In the Rite of Christian Initiation of Adults there are several aspects of formation and many moving parts that all contribute to the overall formation of the catechumens and the candidates. The pastoral aspect of formation concerns itself with the overall discipleship development of the catechumens, while the catechetical aspect helps them come to know the Word of God and brings them into intimacy with Jesus Christ. However, it is sometimes easy to forget that the RCIA is a liturgical rite and that the liturgical rites provide the grace and supernatural power that transforms the catechumens to become more like Christ and brings them into the life of grace. Therefore, it is crucially important that we both understand and fully implement all of the liturgical rites the Church provides us in the RCIA process in order to effectively form life-long disciples of Jesus Christ.
The Liturgy: The Grace that Drives the RCIA Process
First, we have to understand that the Rite of Christian Initiation of Adults is exactly that—a liturgical Rite. It is the liturgical rites that drive the process, from marking the movement of the catechumens from one period to the other to lavishing the catechumens with the grace of Christ and the Church as they move through the joyful (yet sometimes long and difficult) RCIA journey. Without this grace and supernatural assistance—which is the living water that drives the entire process—we risk forming catechumens who are not adequately prepared and empowered by God’s grace to live the Christian life.
In discussing these liturgical rites, we can distinguish between two particular kinds of rites given to us by the Church in the RCIA process. The first is called a “major rite” which includes “the more intense moments of initiation” (RCIA, 6). Examples include the Rite of Acceptance into the Order of Catechumens that begins the Period of the Catechumenate. Another would be the Rite of Election and Enrollment of Names that begins the Period of Purification and Enlightenment; and the final major rite is the reception of the Sacraments of Initiation at the Easter Vigil. These rites provide the grace and assistance of the Church as the catechumens progress from one period of the process to another.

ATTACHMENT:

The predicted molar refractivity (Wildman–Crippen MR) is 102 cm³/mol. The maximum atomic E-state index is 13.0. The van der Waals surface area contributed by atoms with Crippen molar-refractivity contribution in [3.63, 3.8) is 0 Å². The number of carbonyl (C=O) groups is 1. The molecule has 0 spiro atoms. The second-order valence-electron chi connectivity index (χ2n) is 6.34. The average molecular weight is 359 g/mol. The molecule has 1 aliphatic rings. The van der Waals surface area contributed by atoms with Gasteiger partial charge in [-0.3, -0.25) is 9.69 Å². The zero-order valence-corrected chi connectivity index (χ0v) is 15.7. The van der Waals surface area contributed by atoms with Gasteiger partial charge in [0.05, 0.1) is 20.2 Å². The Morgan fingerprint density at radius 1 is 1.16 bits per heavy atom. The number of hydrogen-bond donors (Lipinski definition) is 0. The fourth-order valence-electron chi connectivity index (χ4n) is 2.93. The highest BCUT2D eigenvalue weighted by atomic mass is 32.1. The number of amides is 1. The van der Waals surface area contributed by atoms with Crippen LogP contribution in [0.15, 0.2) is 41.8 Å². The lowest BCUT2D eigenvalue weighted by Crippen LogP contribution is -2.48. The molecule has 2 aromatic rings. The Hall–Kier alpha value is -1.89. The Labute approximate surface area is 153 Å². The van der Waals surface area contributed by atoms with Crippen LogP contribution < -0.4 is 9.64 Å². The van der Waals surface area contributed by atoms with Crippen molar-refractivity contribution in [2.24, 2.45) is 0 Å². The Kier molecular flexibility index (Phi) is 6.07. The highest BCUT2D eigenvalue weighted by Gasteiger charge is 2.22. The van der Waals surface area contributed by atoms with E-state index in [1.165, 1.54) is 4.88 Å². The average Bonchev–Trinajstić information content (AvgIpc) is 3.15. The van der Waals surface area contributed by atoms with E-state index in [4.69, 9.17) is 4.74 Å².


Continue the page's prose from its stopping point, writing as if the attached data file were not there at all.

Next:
The RCIA also offers a variety of other liturgical rites that are called “minor rites” that belong to particular periods of the RCIA. While these rites are called “minor rites” to distinguish them from the “major rites” that coincide with the major liturgical steps in the process, these minor rites are in no way to be neglected and are a crucial and indispensable part of the overall RCIA process. These minor rites are in fact packed with major grace that assists, strengthens, heals, and empowers the catechumens as they journey towards fullness of life in the Catholic Church.
The bottom line is that any fully effective RCIA process must employ the minor and the major rites in order to bring about the full and fruitful discipleship development of the catechumens. Let’s now explore more fully the minor rites of the RCIA process and how we can most effectively celebrate these rites.
Minor Rites Belonging to the Period of the Catechumenate
There are a number of minor liturgical rites that the Church, in her maternal care, provides to lavish grace upon the catechumens as they journey in the period of the catechumenate: “By means of sacred rites celebrated at successive times they are led into the life of faith, worship, and charity belonging to the people of God” (RCIA, 76).